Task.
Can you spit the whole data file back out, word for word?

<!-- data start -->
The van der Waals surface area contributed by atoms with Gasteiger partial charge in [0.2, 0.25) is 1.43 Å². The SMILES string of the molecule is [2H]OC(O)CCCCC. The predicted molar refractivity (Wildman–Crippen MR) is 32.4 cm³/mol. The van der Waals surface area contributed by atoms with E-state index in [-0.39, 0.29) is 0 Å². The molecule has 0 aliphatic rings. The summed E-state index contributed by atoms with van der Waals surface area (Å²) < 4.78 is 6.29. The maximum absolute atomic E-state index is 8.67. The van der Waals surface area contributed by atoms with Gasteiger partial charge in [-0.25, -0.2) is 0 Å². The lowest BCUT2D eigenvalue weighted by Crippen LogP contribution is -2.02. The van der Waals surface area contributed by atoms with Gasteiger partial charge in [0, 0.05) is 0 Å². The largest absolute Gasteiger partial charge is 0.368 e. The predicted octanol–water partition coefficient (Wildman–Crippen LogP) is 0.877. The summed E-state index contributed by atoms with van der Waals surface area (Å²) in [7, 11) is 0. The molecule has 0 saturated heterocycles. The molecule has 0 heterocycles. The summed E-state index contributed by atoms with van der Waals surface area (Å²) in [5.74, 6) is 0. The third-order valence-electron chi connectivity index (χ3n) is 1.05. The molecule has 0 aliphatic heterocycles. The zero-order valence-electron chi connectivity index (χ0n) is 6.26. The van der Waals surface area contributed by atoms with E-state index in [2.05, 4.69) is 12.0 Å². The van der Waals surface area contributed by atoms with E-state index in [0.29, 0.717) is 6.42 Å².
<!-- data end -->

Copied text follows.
The van der Waals surface area contributed by atoms with Gasteiger partial charge in [0.2, 0.25) is 1.43 Å². The SMILES string of the molecule is [2H]OC(O)CCCCC. The predicted molar refractivity (Wildman–Crippen MR) is 32.4 cm³/mol. The van der Waals surface area contributed by atoms with E-state index in [-0.39, 0.29) is 0 Å². The molecule has 0 aliphatic rings. The summed E-state index contributed by atoms with van der Waals surface area (Å²) < 4.78 is 6.29. The maximum absolute atomic E-state index is 8.67. The van der Waals surface area contributed by atoms with Gasteiger partial charge in [-0.25, -0.2) is 0 Å². The lowest BCUT2D eigenvalue weighted by Crippen LogP contribution is -2.02. The van der Waals surface area contributed by atoms with Gasteiger partial charge in [0, 0.05) is 0 Å². The largest absolute Gasteiger partial charge is 0.368 e. The predicted octanol–water partition coefficient (Wildman–Crippen LogP) is 0.877. The summed E-state index contributed by atoms with van der Waals surface area (Å²) in [7, 11) is 0. The molecule has 0 saturated heterocycles. The molecule has 0 heterocycles. The summed E-state index contributed by atoms with van der Waals surface area (Å²) in [5.74, 6) is 0. The third-order valence-electron chi connectivity index (χ3n) is 1.05. The molecule has 0 aliphatic heterocycles. The zero-order valence-electron chi connectivity index (χ0n) is 6.26. The van der Waals surface area contributed by atoms with E-state index in [2.05, 4.69) is 12.0 Å². The van der Waals surface area contributed by atoms with E-state index in [0.29, 0.717) is 6.42 Å².